With both bands making a stop at Chicago's 'still has that new venue smell' Salt Shed on the Amplified Echoes tour, it was my chance to see if both bands' contrasts would compliment each other (like a milkshake and French fries) rather than repel (like a milkshake and...I don't know. Ketchup?).
The first time I saw Jimmy Eat World live, they were opening up for Green Day on their American Idiot tour. It's odd for me to think back now and imagine them opening for anyone after the success of Bleed American, but it's true. While their 2004 follow up Futures was an extremely worthy successor, it didn't come anywhere close to the impossible bar that Bleed American set while at the same time, American Idiot was the hottest thing in eyeliner and Green Day's giant-sized 21 song setlist meant that Jimmy Eat World got a whopping FIVE songs total that night. Almost 18 years ago to the day of Wednesday night's Salt Shed show, I can still remember some very specific details. There was an accident on the 90 right near Allstate Arena and the resulting traffic jam made a significant number of that night's show late to arrive. Add to that the fact that Green Day was now pulling in 13-17 year olds dressed in head to toe black (remember, they had to do something before The Black Parade) that probably couldn't care less about a band whose biggest album to that point had come out while they were in grade school.
None of that mattered. Five song set? Semi-engaged audience? That didn't matter one single bit to singer/guitarist Jim Adkins and the rest of the band. They ripped through their abbreviated set with the energy and intensity of a band playing to 100,000 people. It didn't matter if you were there to see them or not...they demanded your attention. I still remember them pounding their way into the first chorus during 'Pain', with each drum hit feeling like a gunshot that turned every head in the room and kept that grip on everyone in attendance and didn't let go even after the band left the stage.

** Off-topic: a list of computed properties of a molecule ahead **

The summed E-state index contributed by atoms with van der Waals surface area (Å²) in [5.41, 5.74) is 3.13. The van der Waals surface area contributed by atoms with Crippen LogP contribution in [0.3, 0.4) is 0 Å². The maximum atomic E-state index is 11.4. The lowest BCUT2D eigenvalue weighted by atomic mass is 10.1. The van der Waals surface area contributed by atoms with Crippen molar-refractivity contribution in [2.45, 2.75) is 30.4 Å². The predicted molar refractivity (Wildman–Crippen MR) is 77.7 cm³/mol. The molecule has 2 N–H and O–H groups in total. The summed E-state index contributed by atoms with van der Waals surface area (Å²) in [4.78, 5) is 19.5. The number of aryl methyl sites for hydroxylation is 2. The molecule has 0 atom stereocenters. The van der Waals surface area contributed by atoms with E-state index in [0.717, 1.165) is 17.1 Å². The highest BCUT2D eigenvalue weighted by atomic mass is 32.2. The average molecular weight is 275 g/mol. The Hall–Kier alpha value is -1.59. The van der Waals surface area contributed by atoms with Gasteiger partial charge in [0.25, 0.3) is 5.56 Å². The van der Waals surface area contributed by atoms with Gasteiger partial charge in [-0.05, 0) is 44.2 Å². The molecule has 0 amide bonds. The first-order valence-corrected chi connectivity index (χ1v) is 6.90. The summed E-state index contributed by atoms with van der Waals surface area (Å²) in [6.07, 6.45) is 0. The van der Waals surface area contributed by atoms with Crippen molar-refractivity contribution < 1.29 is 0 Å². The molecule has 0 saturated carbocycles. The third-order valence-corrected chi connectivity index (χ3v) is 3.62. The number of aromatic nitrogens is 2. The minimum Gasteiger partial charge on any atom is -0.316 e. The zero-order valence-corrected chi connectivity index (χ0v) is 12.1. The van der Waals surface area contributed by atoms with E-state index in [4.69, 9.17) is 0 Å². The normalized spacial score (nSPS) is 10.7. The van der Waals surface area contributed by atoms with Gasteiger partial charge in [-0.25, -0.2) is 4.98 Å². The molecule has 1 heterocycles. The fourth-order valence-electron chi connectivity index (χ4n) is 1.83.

It's been almost two decades since that night and I'll be damned if the band I saw onstage wasn't that exact same band from late summer 2005 that stepped right out of a time machine. They look exactly the same. They sound exactly as perfect as they always have. Hell, they might have more energy onstage now than they ever have, Father Time be damned. Playing into the theme of opposites that I totally made up for the sake of this review, they kicked off their set with 'Congratulations' one of their newest songs (off 2019's Surviving) before whiplashing back to 'Bleed American' and 'Sweetness'. And you know that when a band's catalog is so deep that they can play two of their biggest hits in the first handful of songs, you're going to be in for a very good time.